The discovery of a Syrian passport on one of the Paris suicide bombers brought back the refugee issue by provoking fear of jihadi hiding in their midst. In light of the president’s proposal to settle 10,000 in the U.S. the GOP-led house passed a bill to refine the screening process that gained a veto-proof majority with Democrat’s help. After a number of Republican governors joined in by refusing to accept refugees. President Obama took after opponents, accusing them of “political posturing” and being afraid of “widows and orphans,” before asserting refugees would be subject to “the most rigorous process” available. The problem for the White House is that FBI Director James Comey said he cannot vouch for the screening process President Obama puts his faith in because there is no reliable database to screen against. The irony is that with all the rhetorical back-and-forth over refugees nobody has confronted the central question: how to keep jihadi from blending in. If it’s possible. It’s not an easy topic to deal with when it’s so easy to mingle jihadi with Muslim in a way that sounds good on TV but is no different than saying every Christian pro-lifer is a Robert Dear waiting to happen. The notion is absurd, but if ISIS propaganda and the San Bernardino shootings inspire more of that kind of fearful thinking it would be a change for the worse.
It’s an odd partnership that has brought Syria back to the front lines of public debate, but the stream of refugees — and the reactions they are provoking while on their way into Europe — is regularly on the nightly news and the front pages of the Los Angeles Times. The raw numbers have been enough to force the European Union, the Vatican, and the United States to take notice; each has responded by agreeing to take in a percentage of the masses escaping from ISIS and the four-year old Syrian civil war. In the midst of this mess Pentagon officials note an allegedly isolated Russia has deployed a detachment of marines, tanks, and artillery in support of the Syrian state. Their response to European and American objections? A yawn, what Foreign Ministry spokeswoman Maria Zakharova called a “strange hysteria,” while noting that “Russia has never made a secret of its…cooperation with the Syrian Arab Republic.” Russia’s well-known maintenance of a cold-war era naval facility at Tartus, its involvement in a bargain that spared Bashar Assad’s regime the brunt of airstrikes in retaliation for use of chemical weapons, the quiet acceptance of its newly minted airbase at Latakia, and the success of Foreign Minister Sergey Lavrov’s search for support in Syria’s war against ISIS help to explain Ms. Zakharova’s confusion.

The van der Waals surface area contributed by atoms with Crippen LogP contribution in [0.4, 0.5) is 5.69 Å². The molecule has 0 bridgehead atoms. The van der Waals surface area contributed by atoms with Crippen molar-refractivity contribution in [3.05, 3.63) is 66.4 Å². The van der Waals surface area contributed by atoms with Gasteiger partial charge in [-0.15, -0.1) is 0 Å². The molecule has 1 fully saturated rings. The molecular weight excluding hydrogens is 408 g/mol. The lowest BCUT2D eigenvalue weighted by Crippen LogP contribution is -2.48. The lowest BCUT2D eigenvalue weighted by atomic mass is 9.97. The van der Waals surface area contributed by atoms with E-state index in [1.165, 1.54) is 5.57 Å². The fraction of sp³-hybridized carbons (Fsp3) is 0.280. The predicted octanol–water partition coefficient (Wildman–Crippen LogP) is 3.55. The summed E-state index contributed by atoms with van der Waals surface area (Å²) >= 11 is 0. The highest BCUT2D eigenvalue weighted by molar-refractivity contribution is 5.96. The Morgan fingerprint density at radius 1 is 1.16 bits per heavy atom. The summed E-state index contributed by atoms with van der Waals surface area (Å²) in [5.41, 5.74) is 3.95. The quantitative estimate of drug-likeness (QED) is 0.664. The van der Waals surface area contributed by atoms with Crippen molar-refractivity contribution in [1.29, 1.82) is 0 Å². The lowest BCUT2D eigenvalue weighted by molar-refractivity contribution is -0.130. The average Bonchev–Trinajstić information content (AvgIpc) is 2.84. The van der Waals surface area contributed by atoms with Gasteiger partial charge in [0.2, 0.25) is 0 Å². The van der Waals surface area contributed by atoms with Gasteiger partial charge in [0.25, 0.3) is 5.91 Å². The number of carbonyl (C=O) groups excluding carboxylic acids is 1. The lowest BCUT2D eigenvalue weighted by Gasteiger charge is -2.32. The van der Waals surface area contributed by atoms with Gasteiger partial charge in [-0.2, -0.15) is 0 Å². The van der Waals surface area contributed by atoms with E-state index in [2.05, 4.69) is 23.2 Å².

Those objections are at the heart of the issue now because they point out the vacuum left by American and European negligence. Their reluctance is sensible given what intervention has brought to Lybia, but Russia has taken advantage of it to back up Bashar Assad. So has Hezbollah. The US and EU? Nothing. Despite President Obama’s well-publicized “red line,” British drone strikes and French reconnaissance there has been no concerted effort to remove President Assad from power equivalent to the one keeping him in Damascus. A no-fly zone? Nothing. Arms and training for the Free Syrian Army? Nope. Nothing at all to back up rhetoric like President Obama’s claim that Syria’s war will only end with “an inclusive political transition to a new government without Bashar Assad.” The price of years of western indecisiveness and inaction is being paid in Berlin, Belgrade, and Budapest. The toll has led to German criticism of their EU compatriots and Hungarian use of razor wire and tear gas to defend its borders. The rise of ISIS and their gains in Iraq and Syria, as well as their moves into Lybia and Afghanistan, are driving and deepening the current exodus. Their success against President Assad’s forces may be what is drawing President Vladimir Putin’s attention and forcing Russia’s hand because he has no interest in abandoning a long-time ally.